Senators Call on HHS to Allow Canadian Drug Imports if Prices Spike

Regulatory NewsRegulatory News
| 14 February 2017 | By Zachary Brennan 

Sens. Charles Grassley (R-IA), John McCain (R-AZ) and Amy Klobuchar (D-MN) on Tuesday sent a letter to Tom Price, the newly confirmed secretary of the Department of Health and Human Services (HHS), calling on him to fast-track the approval of prescription drugs imported from Canada in four different circumstances, including if the price of a drug increases significantly.

Those circumstances are: If a drug is off patent or no longer marketed in the US by the innovator company that initially developed that drug; if there are “significant and unexplained increases in price”; if no direct competitor drug is currently marketed and the introduction of such a competitor will lower prices for taxpayers and consumers; or if the drug is produced in another country by a brand name manufacturer or by a “well-known generic manufacturer that commonly sells pharmaceutical products in the US.”

The senators call for this action as under the statute Price has the authority to issue the certifications in a targeted way to address the current circumstances and in a way that “does not negatively affect innovator companies that invested in the development of the drug.”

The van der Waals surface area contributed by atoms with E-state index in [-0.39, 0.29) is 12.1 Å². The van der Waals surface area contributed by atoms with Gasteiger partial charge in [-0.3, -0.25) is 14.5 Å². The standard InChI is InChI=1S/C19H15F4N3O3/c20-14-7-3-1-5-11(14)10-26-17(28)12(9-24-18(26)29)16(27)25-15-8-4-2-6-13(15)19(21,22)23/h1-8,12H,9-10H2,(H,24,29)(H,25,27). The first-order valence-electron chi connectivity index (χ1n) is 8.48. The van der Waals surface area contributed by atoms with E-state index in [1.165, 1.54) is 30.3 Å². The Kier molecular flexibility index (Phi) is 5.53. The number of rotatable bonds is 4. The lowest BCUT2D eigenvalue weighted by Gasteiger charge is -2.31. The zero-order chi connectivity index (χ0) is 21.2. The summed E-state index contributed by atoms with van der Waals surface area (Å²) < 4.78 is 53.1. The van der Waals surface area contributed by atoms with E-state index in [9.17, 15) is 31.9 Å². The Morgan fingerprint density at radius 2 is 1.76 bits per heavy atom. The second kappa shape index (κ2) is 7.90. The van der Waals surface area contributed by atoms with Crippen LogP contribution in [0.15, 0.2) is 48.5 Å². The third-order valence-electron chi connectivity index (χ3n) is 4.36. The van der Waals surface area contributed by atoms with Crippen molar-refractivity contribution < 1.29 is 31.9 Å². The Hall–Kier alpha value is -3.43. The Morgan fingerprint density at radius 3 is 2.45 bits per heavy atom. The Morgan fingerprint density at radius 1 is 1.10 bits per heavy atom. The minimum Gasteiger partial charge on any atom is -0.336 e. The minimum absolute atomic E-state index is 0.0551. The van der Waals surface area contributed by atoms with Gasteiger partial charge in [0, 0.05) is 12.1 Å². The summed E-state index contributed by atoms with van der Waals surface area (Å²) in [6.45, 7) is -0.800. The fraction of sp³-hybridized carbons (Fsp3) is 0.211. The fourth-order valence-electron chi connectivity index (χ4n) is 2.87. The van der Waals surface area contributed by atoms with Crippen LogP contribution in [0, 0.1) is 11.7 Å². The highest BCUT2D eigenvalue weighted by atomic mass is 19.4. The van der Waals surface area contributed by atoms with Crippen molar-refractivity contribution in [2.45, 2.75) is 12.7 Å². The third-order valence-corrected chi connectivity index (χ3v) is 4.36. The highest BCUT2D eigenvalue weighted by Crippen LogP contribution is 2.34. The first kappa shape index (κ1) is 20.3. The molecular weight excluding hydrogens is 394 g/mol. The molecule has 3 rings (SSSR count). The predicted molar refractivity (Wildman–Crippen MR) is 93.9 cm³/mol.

The letter comes as the US Food and Drug Administration (FDA) last week approved a Duchenne Muscular Dystrophy treatment that its sponsor said would cost more than 50 times the price of what patients currently pay for the steroid overseas and in Canada.

Sens. Bernie Sanders (D-VT) and Rep. Elijah Cummings (D-MD) took issue with that price yesterday and Marathon Pharmaceuticals, the company that won approval for Emflaza (deflazacort), said yesterday that it paused its launch of the drug in the US. The company did not respond to a request for comment.

But wider efforts to allow for reciprocal drug approvals from Canada and the EU may not actually lead to increased benefits for US patients, according to a study published last week in the BMJ.

The study found that: “If enacted, reciprocal approval legislation would most likely benefit only a small number of US patients receiving treatment for rare diseases, and the benefit may be somewhat mitigated by an increased exposure to harms.”

That conclusion was reached after finding that 12 of the 37 drugs with novel mechanisms of action approved first in Europe and/or Canada (32%) had their initial FDA submissions rejected for safety reasons—including two drugs that were ultimately withdrawn from the market in Europe due to safety concerns.

Industry trade group PhRMA has also taken issue with the prospect of allowing drug imports to the US in some cases, noting the prevalence of counterfeit drugs elsewhere.


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